Closely Guarded Secrets in the History of Italian Crystal

Since the middle ages, tourists have traveled to the Italian city of Venice in awe of its spectacular glassmaking industry. Then, glass was considered a novelty, tangible only to the most affluent consumers – now, tourists simply appreciate the history, beauty, and technique that made Italian crystal the elegant art form that it is today.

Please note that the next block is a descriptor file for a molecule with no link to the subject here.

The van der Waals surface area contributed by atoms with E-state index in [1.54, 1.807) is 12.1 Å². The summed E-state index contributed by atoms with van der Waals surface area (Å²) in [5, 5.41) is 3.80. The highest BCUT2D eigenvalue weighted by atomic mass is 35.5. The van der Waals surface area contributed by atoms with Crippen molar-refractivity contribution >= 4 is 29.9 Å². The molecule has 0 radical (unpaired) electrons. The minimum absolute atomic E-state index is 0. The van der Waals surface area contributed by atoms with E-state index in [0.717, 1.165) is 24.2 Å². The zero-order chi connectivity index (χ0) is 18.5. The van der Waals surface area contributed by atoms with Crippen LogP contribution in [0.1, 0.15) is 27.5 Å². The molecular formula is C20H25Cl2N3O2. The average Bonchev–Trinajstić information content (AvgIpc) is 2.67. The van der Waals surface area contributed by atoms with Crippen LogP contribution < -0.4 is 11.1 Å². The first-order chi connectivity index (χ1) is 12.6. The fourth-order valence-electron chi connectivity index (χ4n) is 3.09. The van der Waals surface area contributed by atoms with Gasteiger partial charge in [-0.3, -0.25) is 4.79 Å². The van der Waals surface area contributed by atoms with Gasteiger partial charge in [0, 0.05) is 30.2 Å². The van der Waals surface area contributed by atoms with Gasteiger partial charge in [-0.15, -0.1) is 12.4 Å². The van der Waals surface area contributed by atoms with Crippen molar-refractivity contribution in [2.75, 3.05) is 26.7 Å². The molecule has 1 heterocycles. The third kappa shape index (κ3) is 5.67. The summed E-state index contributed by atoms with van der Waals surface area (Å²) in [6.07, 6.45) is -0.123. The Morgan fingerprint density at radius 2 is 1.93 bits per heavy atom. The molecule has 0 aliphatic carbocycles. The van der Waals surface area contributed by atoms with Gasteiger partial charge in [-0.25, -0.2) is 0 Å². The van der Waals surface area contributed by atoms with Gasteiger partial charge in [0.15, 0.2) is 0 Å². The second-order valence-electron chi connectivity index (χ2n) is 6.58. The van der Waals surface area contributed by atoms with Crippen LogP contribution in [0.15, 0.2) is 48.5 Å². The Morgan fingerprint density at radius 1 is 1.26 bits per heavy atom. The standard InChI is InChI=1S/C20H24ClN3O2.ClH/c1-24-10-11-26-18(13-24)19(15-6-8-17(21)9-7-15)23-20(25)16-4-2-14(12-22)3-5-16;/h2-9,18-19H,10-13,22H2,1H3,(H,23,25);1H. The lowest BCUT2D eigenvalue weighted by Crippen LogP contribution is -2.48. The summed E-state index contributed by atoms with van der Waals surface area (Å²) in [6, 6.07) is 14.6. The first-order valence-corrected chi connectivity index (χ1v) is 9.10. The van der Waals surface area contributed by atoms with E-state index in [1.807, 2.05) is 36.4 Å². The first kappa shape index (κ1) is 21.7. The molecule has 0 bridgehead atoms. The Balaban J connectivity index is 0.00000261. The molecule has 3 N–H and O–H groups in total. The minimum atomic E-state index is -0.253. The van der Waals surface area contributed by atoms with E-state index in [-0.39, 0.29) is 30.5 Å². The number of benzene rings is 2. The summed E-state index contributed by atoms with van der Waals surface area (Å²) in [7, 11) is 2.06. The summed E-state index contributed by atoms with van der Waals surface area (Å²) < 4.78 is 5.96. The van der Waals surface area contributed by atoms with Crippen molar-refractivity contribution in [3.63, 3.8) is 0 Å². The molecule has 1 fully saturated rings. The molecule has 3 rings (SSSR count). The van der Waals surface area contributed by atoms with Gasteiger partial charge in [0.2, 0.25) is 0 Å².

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As a frequent tourist destination for travelers on their way to the Holy Land, Venice attracted affluent visitors to its religious relics as well as to its glass workshops, where experts employed only the finest materials, the most advanced technologies, and the most perfected techniques in creating the most luxurious glass articles to be found anywhere in the world. v guard vg crystal Here, the artisans had so perfected the art of glassblowing – using an endless range of tints to color their products that were as transparent as nature’s own crystals – which their beautiful, delicate works could pass for diamonds, rubies and emeralds, even among some of the finest connoisseurs of precious stones. An ordinance enforced in 1271 dictated a ban on foreign glass imports, a ban on foreign glassmakers seeking work in the city, and strict rules and restrictions for approved glass guild workers. These restrictions limited the production and distribution of raw goods as well as finished products, and also limited travel outside of the island of Murano. Guidelines for customer contact were rigid, and a division of labor not only protected any one worker from possessing too great a wealth of skill and information himself, but also fostered specialization that led to increased productivity and higher quality of the final pieces of art. In exchange for their specializations and rigid living conditions, workers and their families enjoyed special privileges such as a pathway for daughters to marry into nobility and increase the family’s social status and political power. On the other hand, if the city’s artisans – who composed about half of the island’s population – defied any of the strict regulations, disclosed any glassmaking secrets to outsiders, or even attempted to leave the island, they placed their lives in jeopardy. City’s officials would go so far as to put them to death to protect the secrets of their precious glassblowing trade. Before Murano became the glassmaking center of the world, the majority of Italian glassmaking took place in Venice. But by 1291, the frequency of furnace fires prompted city officials to enforce the concentration of glassmaking on the island of Murano instead, which was annexed as a part of Venice upon the declaration of this decision. Not only did this isolate the fires, but it also enabled Venetians to isolate and guard its glass production more closely, to ensure that its secrets remained fiercely protected at home. The raw materials that the Murano glassmakers put to use played a large role in setting them apart from their Islamic competition. For instance, access to and utilization of meticulously scrutinized and carefully selected quartz pebbles from the Ticino and Adige river beds rather than just ordinary sand, enabled production of glass called cristallo that expertly mimicked rock crystal in appearance, free of the impurities found in regular sand that often discolored or defected glass, corrupting the clarity needed to achieve that appearance. Possession of the sole trade monopoly on soda ash created by burning Salsola soda and Salsola plants that grew in the Levantine region also provided them with a unique fluxing agent to make melting their glass before molding a smoother and more effective process resulting in fewer impurities and discoloration throughout their glassblowing process. By using only Magnesium from Piemont, they avoided contaminating their products with iron, a major impurity that could impact the ultimate appearance of their masterpieces. Beyond the raw materials they so carefully relied upon, Murano glassmakers also employed superior skill in masterfully blowing, twisting, cutting, and molding their works with masterful hands, into the expertly balanced and proportioned glass works with perfect clarity, symmetry, balance, thickness, and design. By the 14th century, however, another Italian glassmaking center began to surface in Altare – which was not subjected to such rigid restrictions as the industry still flourishing in Venice’s island of Murano. By the 16th century, Altare’s secrets, styles, and techniques had made their way to France and around other European regions. In fact, by 1674, George Ravenscroft, an English glassmaker, was making his own innovations to the industry by patenting a new glass, lead crystal, as a substitute for Venetian crystal. In the 15th century, the Murano glassmakers had begun utilizing quartz sand and potash from sea plants to produce crystal even clearer and purer in appearance than they had before. However, Ravenscroft replaced the potash with higher levels of lead oxide, which produced bright, highly refractive glass that was better suited for cutting and engraving.

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